oral cancer

Oral Cancer

Oral cancer is ranked amongst the most common cancers in the world. It describes a number of cancers occurring in the region of the mouth, including lips, tongue and floor of the mouth. However it can also occur on the cheeks, gums, roof of the mouth, tonsils and salivary glands.

Rates in Australia are particularly high due to sun exposure on the lower lip. Smoking, alcohol consumption, and the human papillomavirus (HPV) also contribute to the development of the disease.

We routinely check your mouth for oral cancer at each visit.

Around 59% of oral cancer in Australia is caused by smoking and 31% by excess alcohol consumption. Cancers of the lip have been linked to excessive UV exposure.

Therefore practising sun safety is an important step in prevention.

Poor oral hygiene and gum disease are also linked to the development of the disease.

The disease is notoriously difficult to detect as people rarely feel discomfort or are aware of it. Regular dental check ups are an important part of early detection and minimising complex/debilitating interventions.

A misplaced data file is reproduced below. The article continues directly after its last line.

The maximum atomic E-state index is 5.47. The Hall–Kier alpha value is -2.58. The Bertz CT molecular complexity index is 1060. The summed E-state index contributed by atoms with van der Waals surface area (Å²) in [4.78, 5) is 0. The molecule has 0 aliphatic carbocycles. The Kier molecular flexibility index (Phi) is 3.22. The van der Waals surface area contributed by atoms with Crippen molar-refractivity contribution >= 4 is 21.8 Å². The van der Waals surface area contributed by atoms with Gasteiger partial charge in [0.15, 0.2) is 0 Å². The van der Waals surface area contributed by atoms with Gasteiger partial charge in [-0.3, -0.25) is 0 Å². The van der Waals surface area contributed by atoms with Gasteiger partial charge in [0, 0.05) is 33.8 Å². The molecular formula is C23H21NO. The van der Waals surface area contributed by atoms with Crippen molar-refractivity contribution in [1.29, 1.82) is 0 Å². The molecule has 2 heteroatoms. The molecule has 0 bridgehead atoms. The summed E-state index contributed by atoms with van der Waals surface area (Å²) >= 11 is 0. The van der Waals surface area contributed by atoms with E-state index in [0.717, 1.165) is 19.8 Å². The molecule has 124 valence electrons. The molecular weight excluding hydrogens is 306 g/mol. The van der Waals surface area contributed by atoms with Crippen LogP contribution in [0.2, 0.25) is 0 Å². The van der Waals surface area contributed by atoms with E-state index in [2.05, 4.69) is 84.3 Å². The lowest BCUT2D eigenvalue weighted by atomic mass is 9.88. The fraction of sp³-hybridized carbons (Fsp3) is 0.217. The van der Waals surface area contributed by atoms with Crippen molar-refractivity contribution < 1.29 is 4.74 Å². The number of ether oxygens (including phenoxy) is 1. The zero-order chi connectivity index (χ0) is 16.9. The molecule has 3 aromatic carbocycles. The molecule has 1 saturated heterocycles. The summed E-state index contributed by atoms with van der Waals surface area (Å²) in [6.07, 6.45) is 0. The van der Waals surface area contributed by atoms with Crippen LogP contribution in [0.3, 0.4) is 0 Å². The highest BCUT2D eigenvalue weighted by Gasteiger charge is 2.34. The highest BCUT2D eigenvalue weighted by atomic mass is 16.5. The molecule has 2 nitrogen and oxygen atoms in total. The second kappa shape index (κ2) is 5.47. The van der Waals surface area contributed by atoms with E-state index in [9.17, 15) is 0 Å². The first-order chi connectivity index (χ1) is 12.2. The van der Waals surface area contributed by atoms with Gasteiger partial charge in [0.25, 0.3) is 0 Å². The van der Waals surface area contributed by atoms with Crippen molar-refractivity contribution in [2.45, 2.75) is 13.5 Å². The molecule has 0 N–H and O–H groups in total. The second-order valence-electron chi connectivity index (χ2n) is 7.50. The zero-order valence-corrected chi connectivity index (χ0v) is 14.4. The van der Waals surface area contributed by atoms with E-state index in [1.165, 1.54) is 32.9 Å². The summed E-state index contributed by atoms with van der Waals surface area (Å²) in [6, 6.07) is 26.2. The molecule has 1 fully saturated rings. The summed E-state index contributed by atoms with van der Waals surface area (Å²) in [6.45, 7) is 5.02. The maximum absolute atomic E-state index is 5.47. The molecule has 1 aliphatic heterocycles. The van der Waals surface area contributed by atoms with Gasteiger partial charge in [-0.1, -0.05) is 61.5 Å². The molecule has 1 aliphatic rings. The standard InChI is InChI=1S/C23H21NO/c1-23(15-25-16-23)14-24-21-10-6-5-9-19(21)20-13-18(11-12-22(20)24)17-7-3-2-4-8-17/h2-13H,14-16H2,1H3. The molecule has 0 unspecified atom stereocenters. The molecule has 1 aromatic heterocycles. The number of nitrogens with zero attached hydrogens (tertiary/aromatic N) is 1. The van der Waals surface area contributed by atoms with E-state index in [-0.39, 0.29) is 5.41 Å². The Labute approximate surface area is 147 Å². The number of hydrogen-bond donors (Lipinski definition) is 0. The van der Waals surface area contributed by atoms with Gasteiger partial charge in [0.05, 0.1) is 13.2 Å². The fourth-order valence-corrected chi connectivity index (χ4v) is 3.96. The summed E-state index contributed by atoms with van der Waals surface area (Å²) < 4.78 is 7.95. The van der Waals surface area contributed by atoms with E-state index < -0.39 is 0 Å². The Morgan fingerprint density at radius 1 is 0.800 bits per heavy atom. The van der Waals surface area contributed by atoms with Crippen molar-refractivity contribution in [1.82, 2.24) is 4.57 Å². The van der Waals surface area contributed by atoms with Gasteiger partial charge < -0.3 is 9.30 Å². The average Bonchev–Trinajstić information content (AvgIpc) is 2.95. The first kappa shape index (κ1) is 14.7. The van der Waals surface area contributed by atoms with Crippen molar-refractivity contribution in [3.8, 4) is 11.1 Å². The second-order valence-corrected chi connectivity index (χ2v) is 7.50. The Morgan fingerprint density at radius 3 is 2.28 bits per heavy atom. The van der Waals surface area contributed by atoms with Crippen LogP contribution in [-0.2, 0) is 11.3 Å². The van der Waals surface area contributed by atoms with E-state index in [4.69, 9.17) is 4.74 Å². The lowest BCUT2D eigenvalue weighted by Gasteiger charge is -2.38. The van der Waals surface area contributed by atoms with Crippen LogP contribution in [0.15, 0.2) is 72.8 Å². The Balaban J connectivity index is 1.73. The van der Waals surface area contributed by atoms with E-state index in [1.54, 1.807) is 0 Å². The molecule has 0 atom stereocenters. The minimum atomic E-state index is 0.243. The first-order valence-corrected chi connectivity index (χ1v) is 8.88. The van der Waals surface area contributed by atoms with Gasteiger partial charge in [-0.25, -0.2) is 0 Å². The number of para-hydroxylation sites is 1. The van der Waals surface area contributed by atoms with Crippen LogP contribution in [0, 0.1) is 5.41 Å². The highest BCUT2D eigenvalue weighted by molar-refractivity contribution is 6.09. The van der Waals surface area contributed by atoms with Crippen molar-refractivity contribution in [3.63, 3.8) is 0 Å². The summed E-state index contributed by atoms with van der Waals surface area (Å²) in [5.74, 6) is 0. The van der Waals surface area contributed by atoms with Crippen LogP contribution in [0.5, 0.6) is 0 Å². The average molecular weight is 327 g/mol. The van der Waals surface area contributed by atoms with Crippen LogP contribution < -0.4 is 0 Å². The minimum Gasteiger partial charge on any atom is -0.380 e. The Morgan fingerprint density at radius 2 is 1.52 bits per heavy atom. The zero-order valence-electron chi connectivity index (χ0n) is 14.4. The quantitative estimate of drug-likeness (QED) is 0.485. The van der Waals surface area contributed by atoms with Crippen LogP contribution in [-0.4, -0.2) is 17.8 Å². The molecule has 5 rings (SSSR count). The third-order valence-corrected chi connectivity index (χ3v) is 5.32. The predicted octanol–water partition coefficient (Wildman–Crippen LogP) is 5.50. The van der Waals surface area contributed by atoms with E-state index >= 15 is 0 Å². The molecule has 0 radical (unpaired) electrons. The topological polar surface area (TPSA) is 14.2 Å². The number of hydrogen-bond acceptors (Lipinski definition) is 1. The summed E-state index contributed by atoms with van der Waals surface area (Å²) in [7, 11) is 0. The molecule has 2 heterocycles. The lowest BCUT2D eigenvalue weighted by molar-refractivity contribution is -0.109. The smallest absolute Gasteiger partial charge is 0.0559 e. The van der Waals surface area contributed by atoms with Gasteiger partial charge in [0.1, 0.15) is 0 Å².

Treatment for oral cancer often involves surgery and radiation. Quite often resulting in reduced saliva flow and leading to dry mouth. Along with dry mouth come several complications including difficulty swallowing and chewing, difficulty speaking and increased risk of gum disease.

Each time the dentist does a comprehensive oral exam they inspect your lips, tongue, cheeks, palate, floor of the mouth and back of the throat for any signs of oral cancer.

Commonly Asked Questions

As we mentioned above, having regular general dentistry check ups is the best way to monitor the health of your mouth and reduce the risk of oral cancer.

Additionally brushing twice a day and flossing at least once a day will reduce the build up of bacteria in the mouth.

Lastly, consuming a whole foods diet with plenty of fruit and vegetables, good quality protein and good fats is essential.

Please note the above information is to raise awareness about this disease. If you are concerned about oral cancer or would like to know more then it is best to visit your dentist or dental hygienist.

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